With each question she stumbles. There is always the momentary pause before a response. She is quietly spoken so you have to be attentive otherwise you’ll miss what she says. Silence. She is trying to wrap her tongue around her emotions. It’s hard to put feelings into words.
She starts in year 11, second last year of High School. The critical moments of life. She had hit the ground running but slipped and fell, never seeming to get back up.
Every lesson is a blur. Nothing stays in. She is losing control. She is falling apart.
These kinds of struggles don’t leave visible scars. They’re hidden and disguised in memories, images and even new moments waiting to catch you unaware. Sometimes the greatest people carry the biggest burdens.
“I had seen a social worker only a couple years before and they just said I was lonely.”
Those years spent as young adults are said to be the defining moments of one’s life. You figure out who you are and what you want to be. It’s the time where the most of the pressure is put. If you don’t step up, you’ll fail. Fail school. Fail at life.
You’re supposed to start growing up. Get a job. Go to university. The normal things she says.
“Art was what kept me grounded.”
For years Alyce had been fighting a hidden battle. Deep within the realms of the mind and guarded by the scariest of feelings. People say it’s just a faze. All girls go through it. She’ll just grow out of it. But this has nothing on puberty. This is real. This is depression. This is anxiety.
“Over time it stripped me of the capacity to do any of the required classes that would allow me into university to study the course that I needed to.”
“I knew what was required and I wasn’t making the cut.”
“It was hard being left behind.”
She tells of mental health lessons. She would be sitting there, listening. Listening to words like depression and anxiety. Ticking all the boxes. It would be something to look into at some point but not now.
“Bit of a regret,” she laments.
“Spent the time learning the hard way.”
Looking at her now you would be amazed. Since 2011 she has been a dominant player in the Tasmanian art sphere. Three solo galleries. All sold out before the opening night.
“I remember sitting in the car getting all these phone calls from the gallery on the day they were hanging my first show, whenever a piece was sold.”
“I had put my whole soul onto those canvases and people were just snapping them up. I didn’t cope with it very well at all. I still don’t.”
She is gaining momentum now. Making up for lost time. The world is big and full of opportunities again. Reachable. Visible. Now that the fight has been won.
Working as an artist isn’t a stable career. It’s not easy. Not many people make it.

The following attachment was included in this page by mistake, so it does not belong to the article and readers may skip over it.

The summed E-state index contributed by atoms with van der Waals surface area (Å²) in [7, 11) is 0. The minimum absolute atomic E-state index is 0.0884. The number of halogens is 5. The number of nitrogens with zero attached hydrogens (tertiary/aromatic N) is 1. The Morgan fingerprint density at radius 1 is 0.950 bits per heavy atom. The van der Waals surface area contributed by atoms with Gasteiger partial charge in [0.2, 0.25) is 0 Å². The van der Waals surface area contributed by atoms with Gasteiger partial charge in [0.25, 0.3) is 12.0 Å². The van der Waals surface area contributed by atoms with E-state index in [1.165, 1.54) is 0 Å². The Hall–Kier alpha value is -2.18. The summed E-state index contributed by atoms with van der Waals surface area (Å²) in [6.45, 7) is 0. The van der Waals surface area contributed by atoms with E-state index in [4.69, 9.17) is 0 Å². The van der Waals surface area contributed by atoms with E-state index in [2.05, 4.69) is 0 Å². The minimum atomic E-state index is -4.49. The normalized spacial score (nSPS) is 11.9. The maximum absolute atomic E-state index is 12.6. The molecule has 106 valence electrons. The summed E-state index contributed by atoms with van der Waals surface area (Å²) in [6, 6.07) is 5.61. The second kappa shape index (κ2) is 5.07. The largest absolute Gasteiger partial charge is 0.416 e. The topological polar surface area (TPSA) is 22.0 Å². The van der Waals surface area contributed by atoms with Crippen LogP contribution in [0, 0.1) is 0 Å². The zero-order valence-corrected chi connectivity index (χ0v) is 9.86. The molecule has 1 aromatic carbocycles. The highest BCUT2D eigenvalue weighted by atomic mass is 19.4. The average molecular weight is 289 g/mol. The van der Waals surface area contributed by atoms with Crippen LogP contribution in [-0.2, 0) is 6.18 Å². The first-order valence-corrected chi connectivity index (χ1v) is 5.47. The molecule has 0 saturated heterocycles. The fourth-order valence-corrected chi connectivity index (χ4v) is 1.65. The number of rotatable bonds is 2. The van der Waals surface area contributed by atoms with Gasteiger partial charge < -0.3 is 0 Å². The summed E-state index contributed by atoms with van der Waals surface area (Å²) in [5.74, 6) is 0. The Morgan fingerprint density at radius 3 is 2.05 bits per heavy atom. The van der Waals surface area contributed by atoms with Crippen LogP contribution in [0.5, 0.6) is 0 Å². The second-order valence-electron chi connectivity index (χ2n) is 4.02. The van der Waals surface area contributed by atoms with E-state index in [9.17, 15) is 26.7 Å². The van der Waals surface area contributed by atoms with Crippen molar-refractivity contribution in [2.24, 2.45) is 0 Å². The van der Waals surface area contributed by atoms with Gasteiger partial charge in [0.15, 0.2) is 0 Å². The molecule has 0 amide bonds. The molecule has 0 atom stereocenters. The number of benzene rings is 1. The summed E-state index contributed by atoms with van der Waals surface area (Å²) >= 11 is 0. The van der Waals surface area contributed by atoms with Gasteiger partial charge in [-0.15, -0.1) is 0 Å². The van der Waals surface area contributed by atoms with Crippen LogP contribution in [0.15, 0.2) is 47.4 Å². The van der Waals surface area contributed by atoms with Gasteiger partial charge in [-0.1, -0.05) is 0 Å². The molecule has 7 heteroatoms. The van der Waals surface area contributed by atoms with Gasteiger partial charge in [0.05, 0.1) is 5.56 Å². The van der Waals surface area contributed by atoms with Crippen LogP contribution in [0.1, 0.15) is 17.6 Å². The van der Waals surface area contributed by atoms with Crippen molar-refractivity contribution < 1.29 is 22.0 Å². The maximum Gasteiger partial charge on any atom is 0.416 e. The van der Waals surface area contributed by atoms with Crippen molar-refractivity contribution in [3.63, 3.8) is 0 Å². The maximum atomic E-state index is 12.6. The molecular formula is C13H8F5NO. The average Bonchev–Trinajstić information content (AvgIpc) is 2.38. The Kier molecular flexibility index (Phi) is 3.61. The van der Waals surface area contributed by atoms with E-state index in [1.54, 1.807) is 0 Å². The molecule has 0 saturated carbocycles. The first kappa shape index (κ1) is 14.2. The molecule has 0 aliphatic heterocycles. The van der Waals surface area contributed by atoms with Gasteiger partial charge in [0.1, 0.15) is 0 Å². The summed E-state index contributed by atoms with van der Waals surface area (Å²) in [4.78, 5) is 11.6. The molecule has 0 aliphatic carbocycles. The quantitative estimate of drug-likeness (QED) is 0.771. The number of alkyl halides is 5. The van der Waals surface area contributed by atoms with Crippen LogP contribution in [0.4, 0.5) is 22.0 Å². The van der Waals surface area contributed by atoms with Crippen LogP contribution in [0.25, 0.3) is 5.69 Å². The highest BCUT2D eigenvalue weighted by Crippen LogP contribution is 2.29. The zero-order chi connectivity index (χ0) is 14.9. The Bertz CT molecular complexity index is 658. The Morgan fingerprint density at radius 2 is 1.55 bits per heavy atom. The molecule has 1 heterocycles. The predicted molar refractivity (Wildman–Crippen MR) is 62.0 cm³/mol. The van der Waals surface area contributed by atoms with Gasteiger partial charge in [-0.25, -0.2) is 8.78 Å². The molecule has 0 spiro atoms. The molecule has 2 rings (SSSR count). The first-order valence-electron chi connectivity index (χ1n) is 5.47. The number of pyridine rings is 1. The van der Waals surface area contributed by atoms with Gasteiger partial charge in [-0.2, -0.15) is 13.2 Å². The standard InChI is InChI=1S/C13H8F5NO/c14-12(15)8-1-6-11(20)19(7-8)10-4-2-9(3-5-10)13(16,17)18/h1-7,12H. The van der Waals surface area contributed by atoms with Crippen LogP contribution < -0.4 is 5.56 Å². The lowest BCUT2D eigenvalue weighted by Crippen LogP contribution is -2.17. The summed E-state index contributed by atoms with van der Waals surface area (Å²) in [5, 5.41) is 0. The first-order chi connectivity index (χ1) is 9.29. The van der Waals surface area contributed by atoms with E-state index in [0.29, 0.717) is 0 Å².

“Being an artist is one of the hardest jobs out there,” she says.
Her dad is an accountant. He asked the hard hitting questions. How can you financially support yourself? Your husband? Your family? He fought. Fought with the idea of his daughter dreaming away her future.
Her mother. Her mother understood. She knew art wasn’t some young adolescent dream of running away with the circus. This was an escape of another kind. An avenue to express the detailed workings of the mind. The pain. The hopelessness.
“Another artist once gave the advice that not every piece has to be a masterpiece, sometimes we get caught up in the pursuit of perfection, but really the important thing is to finish works, learn from the mistakes and to progress.”
Much can be paralleled to her experience with anxiety and depression. Always being told to be a certain way. Feel a certain feeling. Now she is learning from her mistakes. The mistake of keeping silent for so long.
“You get to the point where you have two options. You ask for help or…”
She doesn’t finish her sentence.
Mental health is a lot better than it was four years ago. People are being educated more. Non for profits like Beyond Blue and Helpline are widely known. The long prevailed taboo has disappeared but left behind is still a heavy stigma.
“People just don’t understand how serious it could get.”
Unless you have gone through it, it’s hard to understand. But awareness is better than silence. Mental illness is a hard thing, harder still to admit to it.
“For me asking for help was the hardest thing. For years of my life I’d tried to push through on my own.”
Everything looks different in hindsight. For one thing, Alyce is using her art as a way to help others understand their own feelings and emotions.
“For me are those quiet moments when you can see someone truly connect with a work on an emotional level. It reminds me that my job is a privilege.”
Being an artist doesn’t mean you’re careless with your time. The need for discipline is greater than most people would think. You don’t get out any more than you put in. She details the long hours of planning, pondering, sketching a piece before it even makes it to the canvas.
“I would normally be frantically working on 7 pieces at once for an upcoming solo show, but I have taken a year off to re-evaluate what I want to do and to explore new ideas and techniques.”
Life isn’t so daunting anymore. She shares her most pivotal moment. Her description?
“I was in a big hole getting sucked into it.”